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Review: In to America (Griffin Theatre)

By Chicagotheaterbeat @chitheaterbeat

Review: In to America (Griffin Theatre)

Stunning and vibrant world premiere

Review: In to America (Griffin Theatre)

Hours after the 2013 Boston Marathon bombing, I sat in a writing workshop wondering exactly what I was doing there on such a sad and horrible day. As if reading my mind, my writing instructor (also an acclaimed author) assured us that we were just where we needed to be. "At times like this it's hard to remember," she said, looking around the circle of worried faces. "But stories are important. Really, stories are all we have." Her words resonated in my mind as I watched , Griffin Theatre Company's fascinating world premiere that captures the immigrant experience from many eras, races and ethnicities. I don't have to say that this play is particularly relevant in the age of a president who tries to ban certain groups from entering or re-entering the United States. In to America is a stark, complex and emotional reminder of what truly makes America great.

Review: In to America (Griffin Theatre)
The show's playwright, Griffin's Artistic Director Bill Massolia, was inspired by his own family, and Ronald Takaki's award-winning book " A Different Mirror." Over the course of 100 minutes, a diverse cast of actors recounts an oral history of the immigrant experience, from Jamestown, Virginia to the present day. Some died, by their own hands or those of others. Some fought for our country, others were banished to internment camps during World War II or were brought over to the United States as slaves. Many made indelible contributions as scientists, nurses, schoolteachers and artists. Many more just lived their lives, learning to bake, wandering New York City with eyes wide open, and raising their children as American citizens who would never know what their parents went through to get them here.

Unless we are Native Americans, who continue to experience many struggles at the hands of the government and its citizens, all of us are descended from immigrants. In to America goes beyond the lessons in whitewashed history books and delves into the personal stories of those who came before, who chose to make America their home, and who was forced into doing so. Though the play starts off slowly, and some of the dialect work is a bit off, In to America is elegantly written and acted, a powerful testament to the complicated legacy of our homeland. The stories range from heartbreaking to funny and everything in between, tales of scrappy street urchins and governmental distrust, hot dogs outside of Woolworth's and the breathless journey of the undocumented.

Review: In to America (Griffin Theatre)
Review: In to America (Griffin Theatre)

Director Dorothy Milne stages a verbal ballet of sorts, as the actors move seamlessly through characters, settings and places in time. Set designer Joe Schermoly, as always, has a true artist's instincts, keeping the stage mostly bare with overhead fixtures that are perfect for Brock Alter's brilliant projections. Lee Fiskness' lighting and Stephen Ptacek's sound design supplement the stage picture with visual and aural tones creating various moods. The actors are phenomenal, particularly Omer Abbas Salem and Scott Shimizu, the latter of whom recounts a World War II-era raid to a Japanese American family home that brings more than one tear to the eye.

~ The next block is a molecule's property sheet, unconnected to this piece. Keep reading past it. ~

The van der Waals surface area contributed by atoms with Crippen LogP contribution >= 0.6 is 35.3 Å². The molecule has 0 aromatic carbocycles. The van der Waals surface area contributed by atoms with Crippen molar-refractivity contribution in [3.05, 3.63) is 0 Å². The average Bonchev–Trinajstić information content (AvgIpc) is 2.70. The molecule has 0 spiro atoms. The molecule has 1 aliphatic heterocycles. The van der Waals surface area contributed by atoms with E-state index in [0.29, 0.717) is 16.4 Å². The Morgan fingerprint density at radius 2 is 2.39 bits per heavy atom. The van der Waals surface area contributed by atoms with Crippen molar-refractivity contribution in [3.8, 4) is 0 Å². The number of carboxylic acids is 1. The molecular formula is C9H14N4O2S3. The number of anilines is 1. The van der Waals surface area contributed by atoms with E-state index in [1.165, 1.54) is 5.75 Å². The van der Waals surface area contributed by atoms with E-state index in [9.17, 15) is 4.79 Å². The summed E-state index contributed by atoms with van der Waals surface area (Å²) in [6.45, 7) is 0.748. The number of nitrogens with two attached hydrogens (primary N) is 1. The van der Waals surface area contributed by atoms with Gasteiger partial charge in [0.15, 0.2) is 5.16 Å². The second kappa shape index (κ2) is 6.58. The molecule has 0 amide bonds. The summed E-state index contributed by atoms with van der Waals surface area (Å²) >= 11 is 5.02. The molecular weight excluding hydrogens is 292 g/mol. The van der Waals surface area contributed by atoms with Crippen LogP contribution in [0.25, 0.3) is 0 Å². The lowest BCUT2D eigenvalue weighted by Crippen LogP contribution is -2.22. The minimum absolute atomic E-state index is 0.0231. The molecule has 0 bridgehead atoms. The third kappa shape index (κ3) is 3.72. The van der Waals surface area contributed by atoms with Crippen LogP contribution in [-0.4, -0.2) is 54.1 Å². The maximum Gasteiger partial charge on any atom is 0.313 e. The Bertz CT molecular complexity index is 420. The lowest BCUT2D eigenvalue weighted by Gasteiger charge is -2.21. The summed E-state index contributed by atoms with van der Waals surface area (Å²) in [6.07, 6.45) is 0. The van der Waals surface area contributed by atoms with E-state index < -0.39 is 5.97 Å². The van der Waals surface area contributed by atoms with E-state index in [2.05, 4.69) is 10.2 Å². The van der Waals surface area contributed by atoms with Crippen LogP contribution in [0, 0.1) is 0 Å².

In to America would be touching and timely during any presidential administration, but is particularly relevant now. America has always been flawed, has always been complex, and has always been great, in large part due to immigrants. Besides a powerful show, In to America is a call to action to all of us, to ensure our country stays welcoming and open, and that all persons are created and treated equal.

Review: In to America (Griffin Theatre)

In To America continues through April 23rd at The Den Theatre's Heath Main Stage, 1333 N. Milwaukee (), with performances Thursdays-Saturdays at 7:30 pm and Sundays at 3 pm. Additional performance Saturday, April 22 at 3:30 pm. Tickets are $36, or $31 for students, seniors and veterans, and are available online through (check for half-price tickets at ). More information at (Running time: 1 hour 40 minutes with no intermission)

Photos by Michael Brosilow

Juanita Anderson, Katie Campbell, Jennifer Cheung, Aneisa Hicks, Christopher W. Jones, Cisco Lopez, Adam Marcantoni, Sean McGill, Omer Abbas Salem , Rasika Ranganthan, Scott Shimizu , Jason VonRohn, Elizabeth Hope Williams

behind the scenes

Review: In to America (Griffin Theatre)

Dorothy Milne (director), Joe Schermoly (set design), Lee Fiskness (lighting design), Rachel Sypniewski (costume design), Stephen Ptacek (sound design), Brock Alter (projection design), Adam Goldstein (dialect coach), Catherine Allen (production manager), Jason Crutchfield (stage manager), Kelly Parker (casting director), Michael Brosilow (photos)

Tags: 17-0343, Adam Goldstein, Adam Marcantoni, Aneisa Hicks, Brock Alter, Catherine Allen, Chicago Theater, Christopher W. Jones, Cisco Lopez, Dorothy Milne, Elizabeth Hope Williams, Griffin Theatre Company, Jason Crutchfield, Jason VonRohn, Jennifer Cheung, Joe Schermoly, Juanita Anderson, Katie Campbell, Lauren Whalen, Lee Fiskness, Michael Brosilow, Omer Abbas Salem, post, Rachel Sypniewski, Rasika Ranganthan, Ronald Takaki, Scott Shimizu, Sean McGill, Stephen Ptacek, The Den Theatre

Category: 2017 Reviews, Den Theatre, Griffin Theatre, Lauren Whalen, World Premier

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